A camera in the pocket is worth...

Rollei 35, silver model. Maker: Werke Franke & Heidecke

...a dozen cameras still left in their camera bag. "Susanna" graciously commented on one of my postings yesterday. She's a Leica lover too. I started to answer her comment, but thought it might be more fun to share with other camera lovers...

When I got serious about photography in the early 1980s I carried a small Rollei 35SE in my pocket with me everywhere I went, even to work. It was a funny little camera with a lens that you could pull out and rotate-lock into position. You also had to "judge" the focusing distance. When I got it right - and with practice this was no problem - the Carl Zeiss Tessar lens was very sharp. I loved this little camera that was no bigger that a pack of cigarettes (which were in my other pocket at the time). The photographs from this camera led to my first book. Afterwards I travelled for some years with two Leica CLs with only two lenses, a 40mm and 90 mm; one body for color film and one for black and white. Since then I have owned many cameras, many lenses and switched back and forth between Nikon and Canon for the larger bodies. Unfortunately I no longer own either the Rollei or the Leica CLs, I could never afford to keep them when I had to buy new cameras. Today I'm lucky enough to own a range of cameras but it's still the "little camera" that I love most and have with me every day; easy to slip into a pocket or purse, very reliable and a compact camera that doesn't "dumb down" the photographer, allowing you to make the decisions when to use flash etc. 

Books are special

Thou art alive still, while thy booke doth live, and we have wits to read, and praise to give.
Shakespeare and Company, Paris ©Ingrid Booz Morejohn

Books are special, I can't live without them. Yesterday I mentioned how I never leave home without my camera, well that goes for a book too, I always carry something to read. You could say that books rule my life. I'm surrounded by books at home and in my workspace, piles and piles of them clutter the floor, bookshelves and book shelves take up wall space in every room (even the kitchen and bathroom). I read all the time and can't fall asleep at night if I haven't read at least one or two lines. I also like to possess books, they make me feel secure, they're my friends, my family. I have a hard time getting rid of books, you don't get rid of family do you? When we moved once friends helping us transport our several thousand strong library commented acidly "can't you borrow these at the library?"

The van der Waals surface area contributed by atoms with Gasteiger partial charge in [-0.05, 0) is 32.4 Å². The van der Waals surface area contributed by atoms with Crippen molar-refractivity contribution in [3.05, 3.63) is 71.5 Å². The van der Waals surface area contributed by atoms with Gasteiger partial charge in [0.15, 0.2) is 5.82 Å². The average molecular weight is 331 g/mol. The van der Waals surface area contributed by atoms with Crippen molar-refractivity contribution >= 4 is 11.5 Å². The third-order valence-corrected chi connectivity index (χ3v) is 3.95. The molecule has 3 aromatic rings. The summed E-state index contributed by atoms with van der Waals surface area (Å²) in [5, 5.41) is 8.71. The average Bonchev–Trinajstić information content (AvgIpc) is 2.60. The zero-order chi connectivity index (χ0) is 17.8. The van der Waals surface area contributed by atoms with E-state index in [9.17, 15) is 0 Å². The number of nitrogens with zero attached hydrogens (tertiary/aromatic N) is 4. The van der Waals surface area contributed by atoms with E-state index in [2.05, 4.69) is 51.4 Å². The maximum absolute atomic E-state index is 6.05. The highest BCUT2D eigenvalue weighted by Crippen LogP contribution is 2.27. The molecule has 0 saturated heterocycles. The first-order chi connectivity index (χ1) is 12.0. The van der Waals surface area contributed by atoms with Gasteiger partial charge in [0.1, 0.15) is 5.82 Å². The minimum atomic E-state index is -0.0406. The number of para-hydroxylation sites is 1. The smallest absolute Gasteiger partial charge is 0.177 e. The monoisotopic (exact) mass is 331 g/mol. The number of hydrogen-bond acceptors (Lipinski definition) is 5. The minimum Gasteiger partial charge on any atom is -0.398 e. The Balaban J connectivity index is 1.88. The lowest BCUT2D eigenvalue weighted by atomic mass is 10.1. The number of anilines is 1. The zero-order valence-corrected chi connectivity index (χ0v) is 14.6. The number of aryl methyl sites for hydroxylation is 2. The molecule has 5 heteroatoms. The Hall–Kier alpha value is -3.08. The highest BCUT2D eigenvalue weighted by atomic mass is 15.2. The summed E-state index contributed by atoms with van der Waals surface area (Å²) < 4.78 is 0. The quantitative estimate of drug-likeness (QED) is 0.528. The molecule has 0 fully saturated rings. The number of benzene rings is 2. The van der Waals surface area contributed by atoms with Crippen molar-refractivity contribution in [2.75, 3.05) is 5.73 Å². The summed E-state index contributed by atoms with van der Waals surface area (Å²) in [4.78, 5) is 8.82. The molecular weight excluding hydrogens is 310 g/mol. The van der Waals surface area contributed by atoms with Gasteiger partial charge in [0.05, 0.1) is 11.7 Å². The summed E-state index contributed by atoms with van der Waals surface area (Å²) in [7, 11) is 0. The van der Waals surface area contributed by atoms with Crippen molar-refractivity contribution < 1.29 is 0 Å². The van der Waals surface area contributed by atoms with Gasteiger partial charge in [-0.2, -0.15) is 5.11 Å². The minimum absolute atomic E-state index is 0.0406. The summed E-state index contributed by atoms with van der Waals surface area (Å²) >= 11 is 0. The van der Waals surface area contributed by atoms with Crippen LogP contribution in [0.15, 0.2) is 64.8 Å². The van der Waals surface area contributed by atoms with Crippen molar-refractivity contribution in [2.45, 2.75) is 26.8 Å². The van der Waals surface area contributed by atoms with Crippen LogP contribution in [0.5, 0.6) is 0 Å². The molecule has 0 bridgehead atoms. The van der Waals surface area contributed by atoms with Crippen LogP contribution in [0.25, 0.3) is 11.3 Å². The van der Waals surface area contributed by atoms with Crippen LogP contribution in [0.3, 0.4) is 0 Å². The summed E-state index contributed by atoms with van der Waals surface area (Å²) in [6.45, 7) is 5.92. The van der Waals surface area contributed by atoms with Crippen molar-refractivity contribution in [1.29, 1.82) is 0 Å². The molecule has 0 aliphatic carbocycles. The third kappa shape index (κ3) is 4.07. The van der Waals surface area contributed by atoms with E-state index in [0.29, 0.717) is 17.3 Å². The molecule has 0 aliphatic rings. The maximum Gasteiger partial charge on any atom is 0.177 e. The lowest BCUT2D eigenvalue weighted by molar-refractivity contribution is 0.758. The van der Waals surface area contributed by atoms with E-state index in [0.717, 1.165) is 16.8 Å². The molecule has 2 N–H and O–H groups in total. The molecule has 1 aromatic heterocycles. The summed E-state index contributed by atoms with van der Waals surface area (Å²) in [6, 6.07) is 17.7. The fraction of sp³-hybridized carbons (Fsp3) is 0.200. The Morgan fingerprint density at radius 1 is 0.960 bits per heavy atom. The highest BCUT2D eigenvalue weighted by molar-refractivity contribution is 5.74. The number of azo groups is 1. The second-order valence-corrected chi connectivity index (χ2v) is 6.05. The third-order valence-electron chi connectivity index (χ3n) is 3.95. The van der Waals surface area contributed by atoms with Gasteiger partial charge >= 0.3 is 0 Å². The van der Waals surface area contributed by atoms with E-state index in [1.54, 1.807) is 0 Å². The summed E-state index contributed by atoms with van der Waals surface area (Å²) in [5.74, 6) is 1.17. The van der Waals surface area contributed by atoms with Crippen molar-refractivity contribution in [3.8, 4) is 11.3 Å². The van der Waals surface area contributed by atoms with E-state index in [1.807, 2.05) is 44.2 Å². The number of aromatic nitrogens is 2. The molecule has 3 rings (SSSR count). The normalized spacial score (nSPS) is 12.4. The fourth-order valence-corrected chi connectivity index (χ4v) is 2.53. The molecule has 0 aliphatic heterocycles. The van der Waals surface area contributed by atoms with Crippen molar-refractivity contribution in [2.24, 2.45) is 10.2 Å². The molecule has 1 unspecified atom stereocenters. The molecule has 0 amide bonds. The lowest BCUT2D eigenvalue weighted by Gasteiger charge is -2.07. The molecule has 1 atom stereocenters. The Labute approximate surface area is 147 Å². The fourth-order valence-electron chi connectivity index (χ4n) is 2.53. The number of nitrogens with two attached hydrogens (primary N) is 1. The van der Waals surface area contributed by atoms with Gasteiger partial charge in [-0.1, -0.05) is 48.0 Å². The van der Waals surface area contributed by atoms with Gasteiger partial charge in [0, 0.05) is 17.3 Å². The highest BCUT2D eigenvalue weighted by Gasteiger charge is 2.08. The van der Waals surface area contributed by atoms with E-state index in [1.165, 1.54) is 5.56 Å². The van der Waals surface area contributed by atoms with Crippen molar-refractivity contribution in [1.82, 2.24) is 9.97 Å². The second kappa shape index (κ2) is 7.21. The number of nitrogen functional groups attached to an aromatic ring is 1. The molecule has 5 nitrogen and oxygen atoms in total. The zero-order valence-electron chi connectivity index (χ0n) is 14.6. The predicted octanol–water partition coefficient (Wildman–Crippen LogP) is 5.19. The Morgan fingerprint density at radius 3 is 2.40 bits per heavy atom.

A wall of books is a vision of beauty and comfort to me. The first piece of furniture I ever bought was a bookcase (I slept on a mattress on the floor). We own about 30 IKEA Billy bookcases and bookshelves, as you know, are a science. They have to be able to support a huge weight without sagging. (I can't stand shelves that look like the back of a Vietnamese Sway-back pig.) Billy fits the bill (!), they're both affordable and sturdy if bought in the narrow width. One of my early boyfriends felt very threatened by my bookshelves. Books to him were a bourgeois showcase of intellectual snobbery and he went on to threaten unconditionally that "if we ever live together we're not going to have any bookcases in the living room". Another boyfriend wouldn't let me read in bed. I'm married to neither of them.
When I was a child my biggest dream was to work with books, books in any way. I saw myself working in a library or a bookstore and if asked where I'd like to go on an outing it was usually either the library or the bookstore. A visit would make me so excited that a trip to the store loo was the first thing on the agenda before I could calm myself down to actually touch a book.

Books smell good, even musty old paperbacks found at the Salvation Army or in a vacation house. I often buy books by the armful, and love the scent of printer's ink, the gentle breeze of pages fanned in my face, the secure knowledge that that hard lump in my bag on a lonely trip is a sure friend, a new book to read. When I hear that precious libraries of rare books have been destroyed in war times it grieves me almost as much as the human losses. 

That I eventually got to work in publishing was a dream come true. My first job made me happy beyond words, surrounded by friends and colleagues that loved it every bit as much as I did. We didn't just love the word or the image, we could discuss all facets of publishing, going on about typefaces and fonts for hours, the pros and cons of different kinds and weights of paper, even what our book spines would look like on the shelf.